Wednesday, February 10, 2016

2/10/16 Report - How To Locate More Old Coins - Surface Analysis Of Corroded Reales

Written by the TreasureGuide for the exclusive use of

Yesterday I said I was going to present a study of how silver reales are affected by the ocean environment.  The title of the study is Surface analysis of corroded silver coins from the wreck of the San Pedro De Alcantara (1786).  The authors are I.D. MacLeod  and E. Schindelholz.

A detailed morphological study of the corroded surfaces of the seven coins was conducted using low pressure scanning electron microscopy (SEM) with energy dispersive spectroscopy (EDS) analysis.

You can access the original study by using the following link.

The sample consisted of seven 8-reales that were minted in Lima between 1772 an 1788.  Those are the Carolus III type.  That obviously isn't a large sample size.

As the study says, the wreck site of the San Pedro scattered over 200 metres long in water 3-9 metres deep, lying off a rocky coast near Peniche, Portugal. The sea bottom consists of irregular rocks, with numerous cavities and crevices filled with up to 0.5 metres of stone and sand.

I'll present some excerpts from the study and then add my comments.  Here is the first excerpt.

The degree of preservation of the recovered coins related to their location on the wrecksite. Coins 4324, 4325, 4327 and 4331, which were found buried under 15cm of coarse sediment, have more or less retained their original dimensions. Coins 4315, 4030, and 4342, which were found lying atop the seabed, have lost a majority of their original surface and dimensions. 

The first sentence in the above excerpt supports a main point that I presented yesterday.  Where a coin spends its time determines what happens to it, therefore if you know how various environments affect certain types of coins, you can then look at a coin and get an idea of where it came from.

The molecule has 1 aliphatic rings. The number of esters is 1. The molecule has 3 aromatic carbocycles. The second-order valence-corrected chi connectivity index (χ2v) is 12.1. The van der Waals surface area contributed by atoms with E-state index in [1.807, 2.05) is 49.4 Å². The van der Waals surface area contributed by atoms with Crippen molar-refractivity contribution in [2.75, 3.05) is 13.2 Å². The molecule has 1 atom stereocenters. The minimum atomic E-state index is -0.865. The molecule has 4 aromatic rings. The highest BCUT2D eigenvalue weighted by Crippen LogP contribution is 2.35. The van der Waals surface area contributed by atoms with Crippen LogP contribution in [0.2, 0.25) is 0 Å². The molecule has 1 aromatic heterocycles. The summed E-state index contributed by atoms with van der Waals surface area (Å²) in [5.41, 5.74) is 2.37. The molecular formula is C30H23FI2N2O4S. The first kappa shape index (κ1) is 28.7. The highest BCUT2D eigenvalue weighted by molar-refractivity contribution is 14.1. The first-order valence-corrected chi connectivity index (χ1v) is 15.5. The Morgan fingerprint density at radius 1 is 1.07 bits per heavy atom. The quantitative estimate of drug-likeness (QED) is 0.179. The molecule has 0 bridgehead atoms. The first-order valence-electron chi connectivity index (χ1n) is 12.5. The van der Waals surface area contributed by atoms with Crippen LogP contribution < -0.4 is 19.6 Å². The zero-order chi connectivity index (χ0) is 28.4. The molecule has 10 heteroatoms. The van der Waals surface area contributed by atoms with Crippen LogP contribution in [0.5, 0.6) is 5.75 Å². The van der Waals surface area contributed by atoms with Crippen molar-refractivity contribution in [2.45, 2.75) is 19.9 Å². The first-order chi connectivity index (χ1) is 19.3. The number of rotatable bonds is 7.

As I have documented and mentioned in this blog in the past, many beach-found cobs weigh much less than their minted weight.  They have lost significant amounts of material.

This study shows, however, that cobs that were buried under 15cm of sediment were not corroded that much.  They were protected by the sediment.

It should be noted that this wreck site was in 3 to 9 meters of water. The deeper the water, the less the bottom sediments will be churned by the waves.  Also in deeper water, the bottom sediments will generally be more fine.  The passage of a wave only affects the water down to the wave base, which is half the wave length. Below that depth there is negligible water movement, so the sand will not be moved unless conditions are unusually rough.

Unlike the protected coins, coins that were found lying exposed had lost material.  

For coins to wash up onto a beach, they must be uncovered and go through the rough and turbulent zone at the front of the beach where the waves crash and the sand is churned.  Coins that are in excellent shape most likely did not come through that zone.

So how can you find old coins on a beach that look almost like new?  One way is that they can come from the dunes rather than being washed up.  I also supposed that there are rare occasions when coins can remain protected for very long periods of time only to be exposed and washed up by very unusual conditions such as a hurricane without spending much time in the rough surf.